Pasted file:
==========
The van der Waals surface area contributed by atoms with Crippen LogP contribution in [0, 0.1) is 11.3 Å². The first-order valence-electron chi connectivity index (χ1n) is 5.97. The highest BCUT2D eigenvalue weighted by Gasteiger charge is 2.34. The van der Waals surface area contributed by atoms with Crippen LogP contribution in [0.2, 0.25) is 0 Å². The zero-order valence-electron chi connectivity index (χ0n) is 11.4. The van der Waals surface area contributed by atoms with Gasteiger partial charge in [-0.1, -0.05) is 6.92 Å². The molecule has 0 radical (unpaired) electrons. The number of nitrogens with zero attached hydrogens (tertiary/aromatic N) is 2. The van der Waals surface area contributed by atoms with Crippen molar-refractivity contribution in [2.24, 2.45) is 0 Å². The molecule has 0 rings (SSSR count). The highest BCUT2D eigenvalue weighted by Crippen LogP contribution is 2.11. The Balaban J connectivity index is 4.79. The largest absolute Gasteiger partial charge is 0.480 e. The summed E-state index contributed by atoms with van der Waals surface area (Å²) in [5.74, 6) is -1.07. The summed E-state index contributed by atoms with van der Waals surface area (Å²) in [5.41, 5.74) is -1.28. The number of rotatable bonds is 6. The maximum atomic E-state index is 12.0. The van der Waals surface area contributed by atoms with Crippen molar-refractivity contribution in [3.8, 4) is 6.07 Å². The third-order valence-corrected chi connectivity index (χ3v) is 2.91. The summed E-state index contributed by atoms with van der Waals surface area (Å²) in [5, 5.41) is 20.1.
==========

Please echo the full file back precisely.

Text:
The van der Waals surface area contributed by atoms with Crippen LogP contribution in [0, 0.1) is 11.3 Å². The first-order valence-electron chi connectivity index (χ1n) is 5.97. The highest BCUT2D eigenvalue weighted by Gasteiger charge is 2.34. The van der Waals surface area contributed by atoms with Crippen LogP contribution in [0.2, 0.25) is 0 Å². The zero-order valence-electron chi connectivity index (χ0n) is 11.4. The van der Waals surface area contributed by atoms with Gasteiger partial charge in [-0.1, -0.05) is 6.92 Å². The molecule has 0 radical (unpaired) electrons. The number of nitrogens with zero attached hydrogens (tertiary/aromatic N) is 2. The van der Waals surface area contributed by atoms with Crippen molar-refractivity contribution in [2.24, 2.45) is 0 Å². The molecule has 0 rings (SSSR count). The highest BCUT2D eigenvalue weighted by Crippen LogP contribution is 2.11. The Balaban J connectivity index is 4.79. The largest absolute Gasteiger partial charge is 0.480 e. The summed E-state index contributed by atoms with van der Waals surface area (Å²) in [5.74, 6) is -1.07. The summed E-state index contributed by atoms with van der Waals surface area (Å²) in [5.41, 5.74) is -1.28. The number of rotatable bonds is 6. The maximum atomic E-state index is 12.0. The van der Waals surface area contributed by atoms with Crippen molar-refractivity contribution in [3.8, 4) is 6.07 Å². The third-order valence-corrected chi connectivity index (χ3v) is 2.91. The summed E-state index contributed by atoms with van der Waals surface area (Å²) in [5, 5.41) is 20.1.